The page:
Dr. Gerald Lyman, portrayed by Steve Roberts, was wonderfully uppity, with the occasional slip in his facade. He was just creepy enough with Elma to convey his motives without alerting the others in the diner. While he did appear to struggle with a few lines, his transition from pretentious to remorseful was well done.
Bus driver Carl (Chuck E. Moore) was perfect as the roving Casanova, and seemed to have a real connection with Grace. Their chemistry was subtle but noticeable, present but not distracting. Moore's gestures spoke volumes without detracting from the main story.
Deron Wade was superb as Virgil Blessing, part friend and part father figure to wild young Bo. He was firm and tactful, but knew when to leave Bo to stew by himself. His sacrifice was beautifully displayed, and the guitar playing was a nice touch.
I did notice a few directorial choices that I might have done differently, but never having directed myself, I can't say for sure that Matt Stepan’s decision were necessarily wrong. I did notice Matt Lancaster reacting in pain at times, but not consistently. I wondered how Dr. Lyman could sleep sitting up, especially when he was sitting on a bench, but I appreciated how the big fight was staged. It would be unfair to say the characters weren't developed, but I wasn't drawn in the way I have been in other shows.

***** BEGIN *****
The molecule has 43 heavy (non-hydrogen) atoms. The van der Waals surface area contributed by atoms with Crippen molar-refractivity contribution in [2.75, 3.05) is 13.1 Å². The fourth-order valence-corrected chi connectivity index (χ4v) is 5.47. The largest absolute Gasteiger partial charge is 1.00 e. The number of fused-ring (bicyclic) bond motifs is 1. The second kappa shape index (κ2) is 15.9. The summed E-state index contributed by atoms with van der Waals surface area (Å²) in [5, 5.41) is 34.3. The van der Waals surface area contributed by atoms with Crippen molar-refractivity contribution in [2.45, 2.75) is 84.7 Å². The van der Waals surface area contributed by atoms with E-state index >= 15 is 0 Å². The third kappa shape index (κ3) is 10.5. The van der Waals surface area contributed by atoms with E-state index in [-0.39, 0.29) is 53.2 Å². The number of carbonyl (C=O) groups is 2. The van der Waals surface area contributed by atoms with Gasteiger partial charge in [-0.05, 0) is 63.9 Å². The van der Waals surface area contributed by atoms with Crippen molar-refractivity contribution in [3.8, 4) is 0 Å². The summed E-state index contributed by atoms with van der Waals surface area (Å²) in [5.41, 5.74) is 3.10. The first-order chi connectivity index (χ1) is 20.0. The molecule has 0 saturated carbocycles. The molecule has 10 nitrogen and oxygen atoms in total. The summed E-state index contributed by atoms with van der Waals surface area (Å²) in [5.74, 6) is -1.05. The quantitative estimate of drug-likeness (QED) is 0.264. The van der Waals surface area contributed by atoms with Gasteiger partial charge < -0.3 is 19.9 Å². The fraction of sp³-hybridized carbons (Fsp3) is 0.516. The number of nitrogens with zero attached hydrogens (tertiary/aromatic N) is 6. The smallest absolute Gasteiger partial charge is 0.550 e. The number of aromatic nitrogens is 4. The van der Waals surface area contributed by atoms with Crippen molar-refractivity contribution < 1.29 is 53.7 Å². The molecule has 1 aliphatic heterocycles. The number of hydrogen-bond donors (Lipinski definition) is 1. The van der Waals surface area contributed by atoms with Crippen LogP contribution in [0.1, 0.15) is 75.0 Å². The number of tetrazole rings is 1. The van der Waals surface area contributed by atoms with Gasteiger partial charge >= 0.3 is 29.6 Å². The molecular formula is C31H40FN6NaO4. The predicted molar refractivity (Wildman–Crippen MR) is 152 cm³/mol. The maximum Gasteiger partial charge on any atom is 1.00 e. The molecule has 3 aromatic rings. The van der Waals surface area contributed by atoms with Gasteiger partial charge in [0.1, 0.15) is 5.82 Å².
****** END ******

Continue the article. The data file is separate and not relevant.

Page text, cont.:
It appeared that set designer Paula Raven was under the impression that a floor could not stay clean during a snowstorm, which I chalked up to lack of familiarity with the setting. The rest of the set had just enough small town charm. I think I would have preferred the kitchen be off-stage to avoid the unfortunate self-cooking eggs and meat that made no noise while being fried, but the rest of the set was well-designed.
I was frustrated that the realism of the food was a bit lacking (food not cooked at the “stove”, donut holes called donuts, the aforementioned self-cooking eggs), but Kristin M. Burgess’ props were spot on. I saw glasses, salt and pepper shakers, sauce pans, and decorations that could have been in my grandmother’s house. The cards, books, and cake cover were of period design.